Pancakes and waffles are a favorite breakfast option in our home, so I usually make double batches (double the recipe) once every few weeks and keep extras in the freezer. Once cool, I freeze the pancakes in a gallon-size plastic bag, with parchment paper separating the pancake layers (to prevent sticking). Reheat pancakes in the microwave, a skillet, or a toaster oven. Pancakes can also be kept in the fridge for up to a few days.
Whole wheat, Oat, Almond-Oat, Whole Grain Banana
I also make double batches (double the recipe) of waffles every few weeks and keep extras in the freezer. Once cool, I freeze the waffles in a gallon-size plastic bag, with parchment paper separating the waffle layers (to prevent sticking). Reheat waffles in the microwave, toaster, or a toaster oven. Waffles can also be kept in the fridge for up to a few days.
Baked Oatmeal Cups (Freezer-Friendly)
Baked oatmeal cups are made with oats, applesauce, banana, or pumpkin puree, a bit of sweetener, some milk, and any add-ins (chocolate chips, fruit, etc.). The final result is muffin-style, portable oatmeal. Once cool, oatmeal cups can be stored in the freezer (I keep them in a gallon-size bag) for up to several months, or stored in the fridge for up to a week. Serve the oatmeal cups at room temperature.
Breakfast Cookies (Freezer-Friendly)
I don’t make breakfast cookies very often, but they’re worth mentioning if you’re looking for grab-n-go style options. Once cool, freeze the cookies in a gallon-size bag. Defrost the cookies overnight in the fridge and then take them out of the fridge about 30 minutes before serving, or reheat them directly from the freezer in a toaster oven or microwave. Breakfast cookies can also be kept in the fridge for up to a few days.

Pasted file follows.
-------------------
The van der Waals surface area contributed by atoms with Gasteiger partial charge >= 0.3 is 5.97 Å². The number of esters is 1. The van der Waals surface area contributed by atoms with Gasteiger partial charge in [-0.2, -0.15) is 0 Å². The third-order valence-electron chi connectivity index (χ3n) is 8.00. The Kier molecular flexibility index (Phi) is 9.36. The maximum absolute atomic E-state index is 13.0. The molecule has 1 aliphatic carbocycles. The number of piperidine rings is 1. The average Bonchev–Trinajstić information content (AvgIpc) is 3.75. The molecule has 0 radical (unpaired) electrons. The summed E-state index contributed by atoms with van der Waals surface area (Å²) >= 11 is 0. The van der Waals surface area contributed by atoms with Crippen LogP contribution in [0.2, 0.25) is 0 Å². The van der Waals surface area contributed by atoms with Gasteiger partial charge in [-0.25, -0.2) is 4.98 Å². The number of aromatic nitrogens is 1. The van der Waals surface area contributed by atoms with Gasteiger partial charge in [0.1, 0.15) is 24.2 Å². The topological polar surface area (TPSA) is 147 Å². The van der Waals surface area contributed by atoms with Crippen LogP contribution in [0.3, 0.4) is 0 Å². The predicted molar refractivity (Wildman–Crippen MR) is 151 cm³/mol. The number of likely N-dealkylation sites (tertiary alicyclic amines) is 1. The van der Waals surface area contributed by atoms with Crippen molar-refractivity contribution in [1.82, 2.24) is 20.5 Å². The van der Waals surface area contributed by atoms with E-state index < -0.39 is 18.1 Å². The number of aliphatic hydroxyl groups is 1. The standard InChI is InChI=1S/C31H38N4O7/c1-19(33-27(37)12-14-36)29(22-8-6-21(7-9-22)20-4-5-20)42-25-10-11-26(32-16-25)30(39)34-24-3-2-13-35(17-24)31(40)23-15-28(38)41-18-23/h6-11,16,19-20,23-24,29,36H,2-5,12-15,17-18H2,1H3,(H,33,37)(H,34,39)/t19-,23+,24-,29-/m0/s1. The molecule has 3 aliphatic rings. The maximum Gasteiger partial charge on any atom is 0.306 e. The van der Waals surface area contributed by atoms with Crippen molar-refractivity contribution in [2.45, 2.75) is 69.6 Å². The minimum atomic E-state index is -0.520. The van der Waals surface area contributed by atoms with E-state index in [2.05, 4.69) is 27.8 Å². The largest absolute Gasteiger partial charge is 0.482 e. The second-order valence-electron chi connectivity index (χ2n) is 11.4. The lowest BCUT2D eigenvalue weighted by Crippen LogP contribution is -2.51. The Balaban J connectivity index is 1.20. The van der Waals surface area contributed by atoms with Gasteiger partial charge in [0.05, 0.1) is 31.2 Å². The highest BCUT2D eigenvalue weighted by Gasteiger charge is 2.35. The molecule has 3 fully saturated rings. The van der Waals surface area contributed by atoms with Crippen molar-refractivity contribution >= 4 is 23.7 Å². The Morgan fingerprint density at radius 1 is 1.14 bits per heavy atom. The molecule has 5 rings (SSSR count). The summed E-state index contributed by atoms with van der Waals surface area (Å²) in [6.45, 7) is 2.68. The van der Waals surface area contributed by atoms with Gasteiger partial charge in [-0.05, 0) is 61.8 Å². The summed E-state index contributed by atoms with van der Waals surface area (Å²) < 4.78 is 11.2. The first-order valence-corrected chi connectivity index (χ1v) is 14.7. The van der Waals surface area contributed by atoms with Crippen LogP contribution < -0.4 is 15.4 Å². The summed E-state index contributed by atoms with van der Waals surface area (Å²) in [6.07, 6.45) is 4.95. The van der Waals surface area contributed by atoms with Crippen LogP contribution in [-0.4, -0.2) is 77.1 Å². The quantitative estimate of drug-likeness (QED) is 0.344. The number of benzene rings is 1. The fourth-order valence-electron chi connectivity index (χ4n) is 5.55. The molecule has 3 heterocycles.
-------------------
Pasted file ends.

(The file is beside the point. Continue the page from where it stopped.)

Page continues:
Carrot Cake, 6 Ways, Banana-Oat (Vegan, GF)
Sausage Patties (Freezer-Friendly)
Make a tray of breakfast patties, freeze them on a parchment-lined baking sheet, then place them in a gallon-size freezer bag. To cook the patties, pull them right out of the freezer and onto your skillet. Serve the patties with eggs, or sandwiched between eggs and bread for a portable sandwich option.
Fruit and Yogurt Cups
Fruit and yogurt cups can be prepped ahead of time in mason jars (I go with 4 or 8-ounce mason jars) and then stored in the fridge for up to 4 days. If you love fruit-on-the-bottom style yogurt, go with frozen fruit since it will defrost in the fridge, resulting in the best fruit-sweetened yogurt. Add some homemade granola (from the freezer or fridge).
Roast a sheet pan of veggies on the weekend, store the veggies in the fridge, and serve the veggies throughout the week alongside eggs. Reheat the hash in a skillet or in the microwave.
Sausage and Sweet Potato, Roasted Veggies
Omelet Cups (Freezer-Friendly) Or Hardboiled Eggs
Omelet cups are made from eggs, cheese, and sometimes veggies. The ingredients are whisked together and baked in a muffin pan. Store the omelet cups in the fridge for up to 3 days or freeze them (once cool) for up to 1 month. Reheat the omelet cups in a microwave or toaster oven.
Grab-n-Go Cups, Spring Veggie Mini Quiche, Quinoa Egg, 7 Egg Muffins
Of course, you don’t have to fuss with fancier egg cups. Making a few hardboiled eggs for the week ahead, and storing them in the fridge, is a great way to prepare for breakfast.
Granola Bars (Freezer-Friendly)